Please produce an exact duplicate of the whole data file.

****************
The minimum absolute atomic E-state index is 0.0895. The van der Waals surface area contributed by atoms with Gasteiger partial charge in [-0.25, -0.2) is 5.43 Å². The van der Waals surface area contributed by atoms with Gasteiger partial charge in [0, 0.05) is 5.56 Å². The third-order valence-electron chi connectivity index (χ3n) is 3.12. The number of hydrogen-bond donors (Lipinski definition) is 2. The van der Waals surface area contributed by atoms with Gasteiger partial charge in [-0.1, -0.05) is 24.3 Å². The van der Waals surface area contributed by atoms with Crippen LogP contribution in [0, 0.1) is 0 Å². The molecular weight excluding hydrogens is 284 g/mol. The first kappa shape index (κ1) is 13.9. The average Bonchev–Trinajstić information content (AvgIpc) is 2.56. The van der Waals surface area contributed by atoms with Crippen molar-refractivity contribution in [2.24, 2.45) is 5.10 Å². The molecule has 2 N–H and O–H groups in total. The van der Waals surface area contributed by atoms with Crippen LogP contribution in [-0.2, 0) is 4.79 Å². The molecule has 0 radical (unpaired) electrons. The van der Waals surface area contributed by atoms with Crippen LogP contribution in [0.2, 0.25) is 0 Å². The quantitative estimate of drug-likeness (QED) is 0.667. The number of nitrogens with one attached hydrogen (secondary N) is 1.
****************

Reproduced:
The minimum absolute atomic E-state index is 0.0895. The van der Waals surface area contributed by atoms with Gasteiger partial charge in [-0.25, -0.2) is 5.43 Å². The van der Waals surface area contributed by atoms with Gasteiger partial charge in [0, 0.05) is 5.56 Å². The third-order valence-electron chi connectivity index (χ3n) is 3.12. The number of hydrogen-bond donors (Lipinski definition) is 2. The van der Waals surface area contributed by atoms with Gasteiger partial charge in [-0.1, -0.05) is 24.3 Å². The van der Waals surface area contributed by atoms with Crippen LogP contribution in [0, 0.1) is 0 Å². The molecular weight excluding hydrogens is 284 g/mol. The first kappa shape index (κ1) is 13.9. The average Bonchev–Trinajstić information content (AvgIpc) is 2.56. The van der Waals surface area contributed by atoms with Crippen molar-refractivity contribution in [2.24, 2.45) is 5.10 Å². The molecule has 2 N–H and O–H groups in total. The van der Waals surface area contributed by atoms with Crippen LogP contribution in [-0.2, 0) is 4.79 Å². The molecule has 0 radical (unpaired) electrons. The van der Waals surface area contributed by atoms with Crippen LogP contribution in [0.2, 0.25) is 0 Å². The quantitative estimate of drug-likeness (QED) is 0.667. The number of nitrogens with one attached hydrogen (secondary N) is 1.